A systematic review and meta-analysis of the association of neighborhood ethnic-racial concentrations and adolescent behaviour problems in the U.S.

Rebecca M.B. White, Michelle C. Pasco, Kevin M. Korous, José M. Causadias

Research output: Contribution to journalArticlepeer-review

17 Scopus citations

Abstract

Introduction: Evidence suggesting a link between neighborhood ethnic-racial concentrations and adolescent behaviour problems in the U.S. is mixed, with some studies documenting negative and others positive associations. This work raises important questions about promoting and inhibiting effects of neighborhood environments characterized by high concentrations of ethnic-racial minority groups, including Asian Americans, Blacks or African Americans, and Latinos. We conducted a meta-analysis to examine 1) the magnitude, direction, and variability of the association between neighborhood ethnic-racial concentrations and adolescent behaviour problems, and 2) whether these associations varied by putative moderators. Methods: We conducted a systematic search in PsycINFO, Web of Science, and PubMed as well as searching reference lists and relying on expert knowledge (285 initial records). We coded the records for theoretical and design elements. Results: We included 40 effect sizes from 17 records (24% unpublished) with N = 11,858. The average association between neighborhood ethnic-racial concentrations and adolescent behaviour problems was not significantly different from zero (r = −0.001, 95% CI -0.048, 0.046, p = .964, τ2 = 0.006); there was a large percentage of systematic heterogeneity (I2 = 77.1%), which was not explained by putative moderators. Conclusions: There is substantial unexplained systematic heterogeneity in the association between neighborhood ethnic-racial concentrations and adolescents’ behaviour problems. There is heavy reliance on a small number of parent datasets in research on this topic, alongside critical reporting omissions. We offer recommendations to guide future work, in hopes of supporting culturally and developmentally informed policies and programs capable of addressing residential segregation.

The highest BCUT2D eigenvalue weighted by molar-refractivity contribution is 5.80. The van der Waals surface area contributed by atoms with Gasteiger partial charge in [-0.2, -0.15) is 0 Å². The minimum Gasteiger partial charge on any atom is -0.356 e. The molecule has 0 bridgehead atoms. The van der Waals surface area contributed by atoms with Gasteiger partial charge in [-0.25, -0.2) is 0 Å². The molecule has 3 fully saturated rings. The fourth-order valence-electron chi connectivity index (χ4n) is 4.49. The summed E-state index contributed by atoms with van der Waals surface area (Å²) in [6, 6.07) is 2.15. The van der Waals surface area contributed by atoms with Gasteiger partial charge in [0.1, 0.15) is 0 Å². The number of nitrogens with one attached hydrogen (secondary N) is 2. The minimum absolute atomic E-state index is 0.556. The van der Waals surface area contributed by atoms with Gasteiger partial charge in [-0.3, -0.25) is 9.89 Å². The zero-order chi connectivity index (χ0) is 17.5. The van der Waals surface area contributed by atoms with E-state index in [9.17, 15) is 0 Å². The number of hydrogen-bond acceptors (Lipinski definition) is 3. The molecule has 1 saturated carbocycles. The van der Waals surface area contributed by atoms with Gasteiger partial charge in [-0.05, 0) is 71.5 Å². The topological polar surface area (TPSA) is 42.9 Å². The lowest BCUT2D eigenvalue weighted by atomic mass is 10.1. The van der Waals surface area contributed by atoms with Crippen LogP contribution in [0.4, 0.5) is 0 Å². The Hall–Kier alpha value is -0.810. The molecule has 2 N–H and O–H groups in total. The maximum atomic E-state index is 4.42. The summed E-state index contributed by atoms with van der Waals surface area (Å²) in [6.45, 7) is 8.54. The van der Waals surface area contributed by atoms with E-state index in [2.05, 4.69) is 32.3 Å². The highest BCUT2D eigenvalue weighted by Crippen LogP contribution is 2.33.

Original languageEnglish (US)
Pages (from-to)73-84
Number of pages12
JournalJournal of Adolescence
Volume78
DOIs
StatePublished - Jan 2020
Externally publishedYes

Bibliographical note

Funding Information:
Funding was provided by The William T. Grant Foundation Scholars (182878, White, Principal Investigator) and Mentoring (186549, White, Principal Investigator) programs in the United States. We thank Kealie Walker and Omar Romandia for technical assistance with the systematic review. Data and ideas in this article were presented at the 2019 Biennial Meeting of the Society for Research on Child Development, Baltimore, MD.

Funding Information:
Funding was provided by The William T. Grant Foundation Scholars ( 182878 , White, Principal Investigator) and Mentoring ( 186549 , White, Principal Investigator) programs in the United States. We thank Kealie Walker and Omar Romandia for technical assistance with the systematic review. Data and ideas in this article were presented at the 2019 Biennial Meeting of the Society for Research on Child Development, Baltimore, MD.

Publisher Copyright:
© 2019 The Foundation for Professionals in Services for Adolescents

Keywords

  • Behaviour problems
  • Ethnicity
  • Meta-analysis
  • Neighborhood
  • Race
  • Systematic review

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